We all experience some bitter truths during our upbringing. We learn there is no Santa Claus. Sooner or later, you’ll have to get a job and pay taxes. Death is inevitable. You can’t always get what you want. And, at some point, the horror icons that once sent you cowering under the covers of your bed for protection as a kid are no longer terrifying.
Instead of fearing a cinematic monstrosity or crazed killer, you come to embrace it during your adolescence. You defeat the creature/killer’s power by fixating on an aspect of it that makes it weak. Of course, losing that fear of “the boogeyman” can also be attributed to “just getting older,” but for me it was much more than that. As a kid, I would try to find the crack in the armor, so to speak, to make me think, “Y’know, maybe this thing isn’t so scary after all.” It would take some time, believe me, but it ultimately would happen.
Inspired by a conversation I had this week with my dear friend Annette, I wanted to share the moments – those grand realizations – when the sheer terror I felt for a handful of horror icons washed away…
The Cenobites of the Hellraiser Series: My curiosity to see Hellraiser and to know “what the big deal was” was only heightened when my folks vowed to keep it away from me as a kid. Needless to say, I sought it out and watched it. And yep, the Cenobites were some fucked up shit with their black leather and their ashen skin. They kept threatening to tear souls apart and rip flesh from bone with their hooks ‘n chains that came out of nowhere, but you know what? They were formerly human. And it wasn’t until I saw Hellbound: Hellraiser II, moreover, that the Chatterer Cenobite was (gasp!) a kid, everything seemed okay. Also, they had an agenda. Don’t mess with the box and they won’t mess with you. As an 11-year-old, I thought I was totally safe since I wasn’t a complete scumbag with a desire to push the limits of the flesh and seek out the Lament Configuration. At that point, the Cenobites were all good in my book.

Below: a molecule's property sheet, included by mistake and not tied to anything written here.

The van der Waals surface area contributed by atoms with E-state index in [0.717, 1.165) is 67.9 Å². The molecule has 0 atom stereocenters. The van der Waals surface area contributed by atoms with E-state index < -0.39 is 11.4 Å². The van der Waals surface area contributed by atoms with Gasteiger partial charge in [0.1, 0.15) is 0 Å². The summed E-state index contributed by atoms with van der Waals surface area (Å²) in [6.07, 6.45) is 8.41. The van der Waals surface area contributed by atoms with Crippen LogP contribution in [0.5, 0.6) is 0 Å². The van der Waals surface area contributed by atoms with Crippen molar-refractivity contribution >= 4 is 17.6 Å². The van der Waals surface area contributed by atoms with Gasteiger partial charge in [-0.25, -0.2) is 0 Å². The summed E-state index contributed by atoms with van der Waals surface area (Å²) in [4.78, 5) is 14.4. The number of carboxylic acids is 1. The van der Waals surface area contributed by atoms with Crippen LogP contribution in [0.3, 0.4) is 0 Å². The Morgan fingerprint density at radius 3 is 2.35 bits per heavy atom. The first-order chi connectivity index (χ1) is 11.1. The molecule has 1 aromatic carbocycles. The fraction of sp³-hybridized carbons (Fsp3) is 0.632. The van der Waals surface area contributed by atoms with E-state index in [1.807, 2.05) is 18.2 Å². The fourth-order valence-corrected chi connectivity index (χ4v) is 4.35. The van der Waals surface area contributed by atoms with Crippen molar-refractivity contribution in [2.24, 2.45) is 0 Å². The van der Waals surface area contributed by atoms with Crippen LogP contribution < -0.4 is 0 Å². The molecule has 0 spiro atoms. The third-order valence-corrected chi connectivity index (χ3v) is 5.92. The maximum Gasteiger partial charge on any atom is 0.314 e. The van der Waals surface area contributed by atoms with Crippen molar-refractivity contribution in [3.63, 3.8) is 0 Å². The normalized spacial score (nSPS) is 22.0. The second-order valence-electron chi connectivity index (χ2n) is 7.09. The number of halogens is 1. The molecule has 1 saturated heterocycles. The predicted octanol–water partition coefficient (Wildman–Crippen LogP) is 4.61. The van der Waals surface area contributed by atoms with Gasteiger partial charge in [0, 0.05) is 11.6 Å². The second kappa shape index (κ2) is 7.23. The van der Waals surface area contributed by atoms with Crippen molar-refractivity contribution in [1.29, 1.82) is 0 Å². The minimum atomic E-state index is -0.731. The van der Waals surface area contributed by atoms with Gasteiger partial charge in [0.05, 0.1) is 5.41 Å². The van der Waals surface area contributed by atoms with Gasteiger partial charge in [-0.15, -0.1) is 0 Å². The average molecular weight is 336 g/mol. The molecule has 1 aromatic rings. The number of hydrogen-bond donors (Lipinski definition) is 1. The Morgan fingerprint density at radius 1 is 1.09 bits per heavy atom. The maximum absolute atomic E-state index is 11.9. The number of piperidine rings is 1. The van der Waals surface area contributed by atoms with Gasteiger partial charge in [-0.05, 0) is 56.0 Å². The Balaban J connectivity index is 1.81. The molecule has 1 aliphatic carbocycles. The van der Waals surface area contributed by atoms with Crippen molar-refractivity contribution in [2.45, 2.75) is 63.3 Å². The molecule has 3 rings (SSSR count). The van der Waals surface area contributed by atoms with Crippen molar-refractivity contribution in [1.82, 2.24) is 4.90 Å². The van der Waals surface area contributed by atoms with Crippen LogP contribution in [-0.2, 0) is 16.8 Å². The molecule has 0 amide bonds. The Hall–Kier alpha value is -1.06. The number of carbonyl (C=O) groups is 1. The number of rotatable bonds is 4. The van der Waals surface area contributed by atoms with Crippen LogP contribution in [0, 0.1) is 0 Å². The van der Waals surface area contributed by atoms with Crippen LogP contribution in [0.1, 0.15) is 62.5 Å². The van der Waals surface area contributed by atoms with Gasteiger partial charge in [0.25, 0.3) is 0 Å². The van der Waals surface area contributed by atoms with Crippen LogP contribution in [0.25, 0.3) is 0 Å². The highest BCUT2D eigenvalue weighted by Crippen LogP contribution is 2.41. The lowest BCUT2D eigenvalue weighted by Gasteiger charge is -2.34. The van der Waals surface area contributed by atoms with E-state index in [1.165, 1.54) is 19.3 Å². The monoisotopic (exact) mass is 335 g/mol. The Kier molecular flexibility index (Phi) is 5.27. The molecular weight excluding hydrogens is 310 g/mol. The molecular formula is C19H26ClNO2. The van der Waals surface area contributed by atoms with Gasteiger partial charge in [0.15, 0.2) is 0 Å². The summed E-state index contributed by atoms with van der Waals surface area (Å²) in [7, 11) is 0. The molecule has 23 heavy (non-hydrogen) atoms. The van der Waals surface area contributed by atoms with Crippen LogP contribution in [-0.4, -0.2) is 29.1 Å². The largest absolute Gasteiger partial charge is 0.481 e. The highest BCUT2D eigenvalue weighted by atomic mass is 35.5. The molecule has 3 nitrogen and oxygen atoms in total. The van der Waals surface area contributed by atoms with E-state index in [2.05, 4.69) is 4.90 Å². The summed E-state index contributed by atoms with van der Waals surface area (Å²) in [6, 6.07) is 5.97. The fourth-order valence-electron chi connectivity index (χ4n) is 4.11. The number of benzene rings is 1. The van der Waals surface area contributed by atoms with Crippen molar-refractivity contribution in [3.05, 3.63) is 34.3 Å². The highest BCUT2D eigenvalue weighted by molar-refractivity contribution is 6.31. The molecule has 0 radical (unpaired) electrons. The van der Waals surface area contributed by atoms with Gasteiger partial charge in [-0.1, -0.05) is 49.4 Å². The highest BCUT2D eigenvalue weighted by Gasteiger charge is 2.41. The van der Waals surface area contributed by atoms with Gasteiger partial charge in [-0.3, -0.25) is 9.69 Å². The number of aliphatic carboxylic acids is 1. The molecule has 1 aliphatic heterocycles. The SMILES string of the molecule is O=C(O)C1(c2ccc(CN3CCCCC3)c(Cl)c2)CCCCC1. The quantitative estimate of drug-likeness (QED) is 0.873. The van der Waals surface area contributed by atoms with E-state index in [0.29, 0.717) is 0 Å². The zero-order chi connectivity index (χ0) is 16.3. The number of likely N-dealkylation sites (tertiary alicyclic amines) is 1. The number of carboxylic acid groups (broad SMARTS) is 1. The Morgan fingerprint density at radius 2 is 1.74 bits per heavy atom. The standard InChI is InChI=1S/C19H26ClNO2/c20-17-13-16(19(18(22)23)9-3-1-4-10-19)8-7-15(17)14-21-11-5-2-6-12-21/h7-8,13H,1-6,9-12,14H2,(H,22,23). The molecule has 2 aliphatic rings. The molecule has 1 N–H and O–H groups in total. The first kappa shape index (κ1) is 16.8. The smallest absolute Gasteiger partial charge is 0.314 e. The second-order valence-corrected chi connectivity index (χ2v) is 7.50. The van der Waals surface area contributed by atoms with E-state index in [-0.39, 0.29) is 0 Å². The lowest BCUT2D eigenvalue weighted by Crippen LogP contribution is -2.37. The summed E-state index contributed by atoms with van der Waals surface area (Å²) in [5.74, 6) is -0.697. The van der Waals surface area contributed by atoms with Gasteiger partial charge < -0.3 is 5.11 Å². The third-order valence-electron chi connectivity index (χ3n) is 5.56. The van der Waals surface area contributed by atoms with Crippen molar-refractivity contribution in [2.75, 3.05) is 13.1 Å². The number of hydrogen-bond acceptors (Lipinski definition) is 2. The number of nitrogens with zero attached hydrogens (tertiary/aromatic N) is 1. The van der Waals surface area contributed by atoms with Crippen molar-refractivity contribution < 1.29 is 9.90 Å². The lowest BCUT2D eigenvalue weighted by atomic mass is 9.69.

Jason Voorhees: This was a big one. For many, many films, the almighty hockey mask-wearing killer spooked the hell out of me. He was relentless and relentless with his kills and he stalked the woods, which was a big issue with me since my parents frequently sent me off to summer camp. Even when he was absent from the fifth chapter of the series, there was still a dude in a hockey mask killing teens…and that messed me up good. It wasn’t until Friday the 13th Part 6: Jason Lives rolled around, that I found a glimmer of hope, something that would help me overcome my fear of this asshole who didn’t discriminate in who he killed. And I can pinpoint the exact scene in which I thought, “Okay, cool…he doesn’t kill kids. I’m safe!” That scene comes when Jason enters a cabin filled with sleeping kids at Camp Forest Green. He doesn’t disturb them. Instead, he walks over to the fireplace until an awake, scared little girl catches his attention. As she prays for safety, he leers at her through that mask of his until he becomes distracted by the sound of the police pulling up outside of the cabin. Now, I rationalized this good as a kid – if he immediately walk into that cabin and begin his slaughter of the innocents, no way was he going to kill that little girl. And on that day I saw Jason Lives, I stopped being scared of Jason Voorhees.